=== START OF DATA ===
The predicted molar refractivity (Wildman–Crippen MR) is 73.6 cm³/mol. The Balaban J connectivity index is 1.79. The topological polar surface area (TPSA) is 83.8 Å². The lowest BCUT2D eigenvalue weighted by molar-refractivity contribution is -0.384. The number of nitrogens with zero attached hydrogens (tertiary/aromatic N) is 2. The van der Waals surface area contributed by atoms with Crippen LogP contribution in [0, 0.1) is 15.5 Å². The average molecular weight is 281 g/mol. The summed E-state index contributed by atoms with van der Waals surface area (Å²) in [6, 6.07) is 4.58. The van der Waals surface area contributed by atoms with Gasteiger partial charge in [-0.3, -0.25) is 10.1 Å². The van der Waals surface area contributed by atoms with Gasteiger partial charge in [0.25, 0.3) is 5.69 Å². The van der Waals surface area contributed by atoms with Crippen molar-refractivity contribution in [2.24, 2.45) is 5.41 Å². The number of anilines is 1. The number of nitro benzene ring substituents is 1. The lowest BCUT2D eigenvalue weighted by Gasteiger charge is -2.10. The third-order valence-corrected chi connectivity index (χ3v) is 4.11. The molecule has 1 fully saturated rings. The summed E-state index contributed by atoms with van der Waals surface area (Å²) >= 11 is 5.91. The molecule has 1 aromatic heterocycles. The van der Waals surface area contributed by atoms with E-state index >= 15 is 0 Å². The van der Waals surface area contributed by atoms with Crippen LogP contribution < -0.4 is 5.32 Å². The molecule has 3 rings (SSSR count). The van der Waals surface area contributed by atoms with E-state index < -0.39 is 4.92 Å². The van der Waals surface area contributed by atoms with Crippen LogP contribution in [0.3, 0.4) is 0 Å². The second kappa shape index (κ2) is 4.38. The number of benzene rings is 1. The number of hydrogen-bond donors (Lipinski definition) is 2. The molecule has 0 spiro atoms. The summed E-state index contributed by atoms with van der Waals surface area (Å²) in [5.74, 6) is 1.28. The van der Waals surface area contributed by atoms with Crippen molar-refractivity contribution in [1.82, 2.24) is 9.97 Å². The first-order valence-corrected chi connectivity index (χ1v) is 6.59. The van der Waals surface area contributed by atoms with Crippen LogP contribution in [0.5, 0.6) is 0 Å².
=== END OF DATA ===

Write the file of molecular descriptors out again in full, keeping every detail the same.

The predicted molar refractivity (Wildman–Crippen MR) is 73.6 cm³/mol. The Balaban J connectivity index is 1.79. The topological polar surface area (TPSA) is 83.8 Å². The lowest BCUT2D eigenvalue weighted by molar-refractivity contribution is -0.384. The number of nitrogens with zero attached hydrogens (tertiary/aromatic N) is 2. The van der Waals surface area contributed by atoms with Crippen LogP contribution in [0, 0.1) is 15.5 Å². The average molecular weight is 281 g/mol. The summed E-state index contributed by atoms with van der Waals surface area (Å²) in [6, 6.07) is 4.58. The van der Waals surface area contributed by atoms with Gasteiger partial charge in [-0.3, -0.25) is 10.1 Å². The van der Waals surface area contributed by atoms with Gasteiger partial charge in [0.25, 0.3) is 5.69 Å². The van der Waals surface area contributed by atoms with Crippen molar-refractivity contribution in [2.24, 2.45) is 5.41 Å². The number of anilines is 1. The number of nitro benzene ring substituents is 1. The lowest BCUT2D eigenvalue weighted by Gasteiger charge is -2.10. The third-order valence-corrected chi connectivity index (χ3v) is 4.11. The molecule has 1 fully saturated rings. The summed E-state index contributed by atoms with van der Waals surface area (Å²) >= 11 is 5.91. The molecule has 1 aromatic heterocycles. The van der Waals surface area contributed by atoms with E-state index >= 15 is 0 Å². The van der Waals surface area contributed by atoms with Crippen LogP contribution < -0.4 is 5.32 Å². The molecule has 3 rings (SSSR count). The van der Waals surface area contributed by atoms with E-state index < -0.39 is 4.92 Å². The van der Waals surface area contributed by atoms with Crippen LogP contribution in [0.3, 0.4) is 0 Å². The second kappa shape index (κ2) is 4.38. The number of benzene rings is 1. The number of hydrogen-bond donors (Lipinski definition) is 2. The molecule has 0 spiro atoms. The summed E-state index contributed by atoms with van der Waals surface area (Å²) in [5.74, 6) is 1.28. The van der Waals surface area contributed by atoms with Crippen molar-refractivity contribution in [1.82, 2.24) is 9.97 Å². The first-order valence-corrected chi connectivity index (χ1v) is 6.59. The van der Waals surface area contributed by atoms with Crippen LogP contribution in [0.5, 0.6) is 0 Å².